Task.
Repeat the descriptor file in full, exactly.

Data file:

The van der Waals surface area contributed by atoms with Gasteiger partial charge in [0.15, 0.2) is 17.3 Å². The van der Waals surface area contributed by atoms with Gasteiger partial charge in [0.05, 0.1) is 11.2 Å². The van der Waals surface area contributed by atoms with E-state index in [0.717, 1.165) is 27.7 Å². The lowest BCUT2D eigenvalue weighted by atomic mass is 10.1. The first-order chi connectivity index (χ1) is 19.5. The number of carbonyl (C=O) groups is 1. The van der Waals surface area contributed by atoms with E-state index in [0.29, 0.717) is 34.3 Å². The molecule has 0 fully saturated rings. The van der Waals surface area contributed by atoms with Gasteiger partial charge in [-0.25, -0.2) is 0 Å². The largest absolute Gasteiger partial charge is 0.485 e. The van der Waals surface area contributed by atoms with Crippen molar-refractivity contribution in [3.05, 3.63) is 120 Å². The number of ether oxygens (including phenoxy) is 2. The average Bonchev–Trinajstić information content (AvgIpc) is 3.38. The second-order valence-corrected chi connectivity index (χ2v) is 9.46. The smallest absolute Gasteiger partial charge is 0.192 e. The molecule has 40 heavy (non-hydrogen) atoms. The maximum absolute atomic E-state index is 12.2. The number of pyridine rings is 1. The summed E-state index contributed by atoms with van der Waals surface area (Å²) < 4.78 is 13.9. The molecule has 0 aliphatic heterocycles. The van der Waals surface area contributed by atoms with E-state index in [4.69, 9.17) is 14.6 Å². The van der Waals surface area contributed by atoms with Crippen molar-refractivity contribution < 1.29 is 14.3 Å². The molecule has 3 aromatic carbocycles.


The van der Waals surface area contributed by atoms with Gasteiger partial charge in [0.15, 0.2) is 17.3 Å². The van der Waals surface area contributed by atoms with Gasteiger partial charge in [0.05, 0.1) is 11.2 Å². The van der Waals surface area contributed by atoms with E-state index in [0.717, 1.165) is 27.7 Å². The lowest BCUT2D eigenvalue weighted by atomic mass is 10.1. The first-order chi connectivity index (χ1) is 19.5. The number of carbonyl (C=O) groups is 1. The van der Waals surface area contributed by atoms with E-state index in [0.29, 0.717) is 34.3 Å². The molecule has 0 fully saturated rings. The van der Waals surface area contributed by atoms with Gasteiger partial charge in [-0.25, -0.2) is 0 Å². The largest absolute Gasteiger partial charge is 0.485 e. The van der Waals surface area contributed by atoms with Crippen molar-refractivity contribution in [3.05, 3.63) is 120 Å². The number of ether oxygens (including phenoxy) is 2. The average Bonchev–Trinajstić information content (AvgIpc) is 3.38. The second-order valence-corrected chi connectivity index (χ2v) is 9.46. The smallest absolute Gasteiger partial charge is 0.192 e. The molecule has 40 heavy (non-hydrogen) atoms. The maximum absolute atomic E-state index is 12.2. The number of pyridine rings is 1. The summed E-state index contributed by atoms with van der Waals surface area (Å²) < 4.78 is 13.9. The molecule has 0 aliphatic heterocycles. The van der Waals surface area contributed by atoms with E-state index in [4.69, 9.17) is 14.6 Å². The van der Waals surface area contributed by atoms with Crippen molar-refractivity contribution < 1.29 is 14.3 Å². The molecule has 3 aromatic carbocycles.